However, to ensure real-time monitoring and pre-empt any issues before they occur, monitoring sensors need to be included as part of the automation control loop. SMC offers two types of sensors. An induction sensor can calculate the speed of the rod while a pressure sensor can identify any leakages inside the actuators. Here, communication takes place via an IO-link in real-time.
2. Productivity linked to automation
While this traditional, fast-paced industry has been lagging in automation penetration, robotics, and its stemmed technology (cobots) are key drivers for enhanced productivity and automation on the factory floor.
Some of our team members are dedicated to understanding and developing solutions to complement robotic technologies. We offer gripping technologies and a wide range of plug and play gripper end-effectors for the majority of cobot suppliers.
Answering to the call by industry, SMC offers wireless technology for robotics applications allowing for gripper communications via wi-fi, allowing for a reduction in weight and faster installation via reduced cabling requirements.
The next step is to introduce smart technologies combining flexible and quick format changes with high cycle rates and low life cycle costs.
3. Reducing costs by optimising energy efficiency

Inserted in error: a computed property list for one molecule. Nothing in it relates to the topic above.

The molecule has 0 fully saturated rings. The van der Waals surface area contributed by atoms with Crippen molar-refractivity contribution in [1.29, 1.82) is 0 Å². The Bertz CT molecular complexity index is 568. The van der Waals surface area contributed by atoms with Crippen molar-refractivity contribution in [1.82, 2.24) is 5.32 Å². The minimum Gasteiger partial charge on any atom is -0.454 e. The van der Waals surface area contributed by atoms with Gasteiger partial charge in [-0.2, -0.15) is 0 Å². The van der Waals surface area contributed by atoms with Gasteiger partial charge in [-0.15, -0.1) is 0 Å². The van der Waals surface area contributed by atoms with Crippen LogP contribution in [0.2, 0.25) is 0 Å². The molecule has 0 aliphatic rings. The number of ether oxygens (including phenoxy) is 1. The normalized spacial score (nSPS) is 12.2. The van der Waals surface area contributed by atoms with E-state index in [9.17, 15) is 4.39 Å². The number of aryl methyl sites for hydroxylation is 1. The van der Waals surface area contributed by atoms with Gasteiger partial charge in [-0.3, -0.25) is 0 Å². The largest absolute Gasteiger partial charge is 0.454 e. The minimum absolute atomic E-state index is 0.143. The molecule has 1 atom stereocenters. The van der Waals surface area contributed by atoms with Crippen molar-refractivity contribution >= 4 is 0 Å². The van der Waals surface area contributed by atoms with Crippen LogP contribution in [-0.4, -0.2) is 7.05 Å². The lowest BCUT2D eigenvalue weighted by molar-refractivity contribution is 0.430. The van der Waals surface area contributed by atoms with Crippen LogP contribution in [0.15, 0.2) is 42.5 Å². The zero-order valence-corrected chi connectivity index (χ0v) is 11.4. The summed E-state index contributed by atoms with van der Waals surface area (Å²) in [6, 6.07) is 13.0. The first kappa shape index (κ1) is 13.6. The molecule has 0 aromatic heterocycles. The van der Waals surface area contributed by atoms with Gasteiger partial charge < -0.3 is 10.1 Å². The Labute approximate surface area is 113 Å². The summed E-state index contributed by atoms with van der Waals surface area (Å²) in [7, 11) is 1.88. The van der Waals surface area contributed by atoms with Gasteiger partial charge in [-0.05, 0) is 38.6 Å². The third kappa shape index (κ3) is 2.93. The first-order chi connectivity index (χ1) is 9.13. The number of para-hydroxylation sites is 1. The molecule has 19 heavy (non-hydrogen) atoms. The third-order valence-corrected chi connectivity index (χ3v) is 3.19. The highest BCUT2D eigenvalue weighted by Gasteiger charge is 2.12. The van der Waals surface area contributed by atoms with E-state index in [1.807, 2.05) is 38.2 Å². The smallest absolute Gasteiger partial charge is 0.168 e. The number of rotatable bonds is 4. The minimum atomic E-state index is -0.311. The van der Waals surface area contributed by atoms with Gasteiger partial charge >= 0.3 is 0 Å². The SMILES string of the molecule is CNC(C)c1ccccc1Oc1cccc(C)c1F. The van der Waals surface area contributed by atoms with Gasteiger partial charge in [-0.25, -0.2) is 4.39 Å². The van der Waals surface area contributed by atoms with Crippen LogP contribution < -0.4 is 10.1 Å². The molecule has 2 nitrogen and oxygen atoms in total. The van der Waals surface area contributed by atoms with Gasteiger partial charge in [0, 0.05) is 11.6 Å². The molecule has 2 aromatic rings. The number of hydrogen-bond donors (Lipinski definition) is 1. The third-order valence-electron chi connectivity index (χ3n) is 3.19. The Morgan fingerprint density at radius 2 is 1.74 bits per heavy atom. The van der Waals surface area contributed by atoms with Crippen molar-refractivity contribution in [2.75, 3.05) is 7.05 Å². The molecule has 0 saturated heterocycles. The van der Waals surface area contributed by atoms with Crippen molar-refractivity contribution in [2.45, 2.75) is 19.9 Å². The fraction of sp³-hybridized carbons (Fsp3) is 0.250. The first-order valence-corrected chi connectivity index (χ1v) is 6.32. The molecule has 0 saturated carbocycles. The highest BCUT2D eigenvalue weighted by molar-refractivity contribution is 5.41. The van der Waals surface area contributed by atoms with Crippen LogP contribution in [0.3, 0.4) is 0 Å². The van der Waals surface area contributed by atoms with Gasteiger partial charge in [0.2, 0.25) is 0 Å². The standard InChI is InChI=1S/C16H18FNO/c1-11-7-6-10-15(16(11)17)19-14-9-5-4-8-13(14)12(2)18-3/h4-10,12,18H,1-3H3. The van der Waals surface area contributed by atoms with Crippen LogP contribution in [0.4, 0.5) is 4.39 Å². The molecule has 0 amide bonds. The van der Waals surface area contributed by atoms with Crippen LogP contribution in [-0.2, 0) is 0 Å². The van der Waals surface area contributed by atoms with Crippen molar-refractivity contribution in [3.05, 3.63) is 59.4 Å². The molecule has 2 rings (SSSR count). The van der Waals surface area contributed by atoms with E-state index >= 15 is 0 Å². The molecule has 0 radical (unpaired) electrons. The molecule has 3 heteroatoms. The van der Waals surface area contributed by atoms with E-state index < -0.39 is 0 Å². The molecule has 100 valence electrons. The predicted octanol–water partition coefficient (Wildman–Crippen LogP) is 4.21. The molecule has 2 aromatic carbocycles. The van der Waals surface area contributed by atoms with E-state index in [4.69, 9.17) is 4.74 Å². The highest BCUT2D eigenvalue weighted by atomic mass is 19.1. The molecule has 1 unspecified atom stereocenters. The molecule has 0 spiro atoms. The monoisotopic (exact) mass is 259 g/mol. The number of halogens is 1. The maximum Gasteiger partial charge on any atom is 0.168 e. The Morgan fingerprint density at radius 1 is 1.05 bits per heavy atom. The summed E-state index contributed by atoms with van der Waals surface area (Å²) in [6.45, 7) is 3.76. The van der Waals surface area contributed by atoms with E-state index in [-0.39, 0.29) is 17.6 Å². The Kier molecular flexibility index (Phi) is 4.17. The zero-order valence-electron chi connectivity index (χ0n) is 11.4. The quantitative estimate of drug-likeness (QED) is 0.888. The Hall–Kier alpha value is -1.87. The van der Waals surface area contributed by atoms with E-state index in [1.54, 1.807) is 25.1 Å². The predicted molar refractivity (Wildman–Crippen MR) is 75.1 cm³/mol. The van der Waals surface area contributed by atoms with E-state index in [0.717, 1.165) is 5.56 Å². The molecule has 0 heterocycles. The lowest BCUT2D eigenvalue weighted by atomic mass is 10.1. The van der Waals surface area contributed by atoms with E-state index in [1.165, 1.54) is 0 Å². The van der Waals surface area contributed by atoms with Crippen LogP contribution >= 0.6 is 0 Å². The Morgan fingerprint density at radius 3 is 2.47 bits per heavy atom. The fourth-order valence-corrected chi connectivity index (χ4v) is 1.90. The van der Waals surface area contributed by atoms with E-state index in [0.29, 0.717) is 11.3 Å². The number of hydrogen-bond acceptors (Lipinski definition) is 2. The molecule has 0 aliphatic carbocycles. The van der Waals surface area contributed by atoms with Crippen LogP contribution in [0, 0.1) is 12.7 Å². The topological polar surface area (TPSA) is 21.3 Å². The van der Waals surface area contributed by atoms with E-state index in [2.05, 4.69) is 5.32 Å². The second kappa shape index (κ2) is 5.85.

Food factories are energy demanding; they represent 19% of the whole manufacturing industry’s energy consumption. SMC’s energy saving task force can analyse your plant and help you realise savings and efficiency gains.
Improvement costs may vary but the return on investment is often short. Whilst air leaks are still a common theme, there are other air usage areas of focus that can be can critically assessed, for which SMC provides a wide array of solutions: condition monitoring tools which provide information such as flow rate and pressure, Automatic Leak Detection System (ALDS) which provides near real time leakage monitoring and a VEX Stand-by Valve, which reduces air consumption during short stops or shuts it off during long ones.
4. Machine safety and hygiene
Safety and automation work hand-in-hand, and safety valves form a fundamental part of our product range.
Although hygiene has always been a central theme, Covid-19 has driven the message home. Both machine builders and food plants need solutions that are easy to clean and reduce opportunities for contamination.
Founded 60 years ago, SMC operates in 83 countries, employing 19,000 people across the globe. It has an R&D engineering team of 1450 and an 8200-strong sales force, who are experts in their field and enjoy a close working relationship with SMC’s customers.
To deliver automation solutions for its diverse customer base, SMC offers more than 12,000 basic products with over 700,000 variations.
SMC is the world’s leading pneumatics provider and has been voted for three consecutive years as one of the most innovative global companies by leading business magazine Forbes and is listed in the FORBES Global 2000 as one of the world’s largest public companies.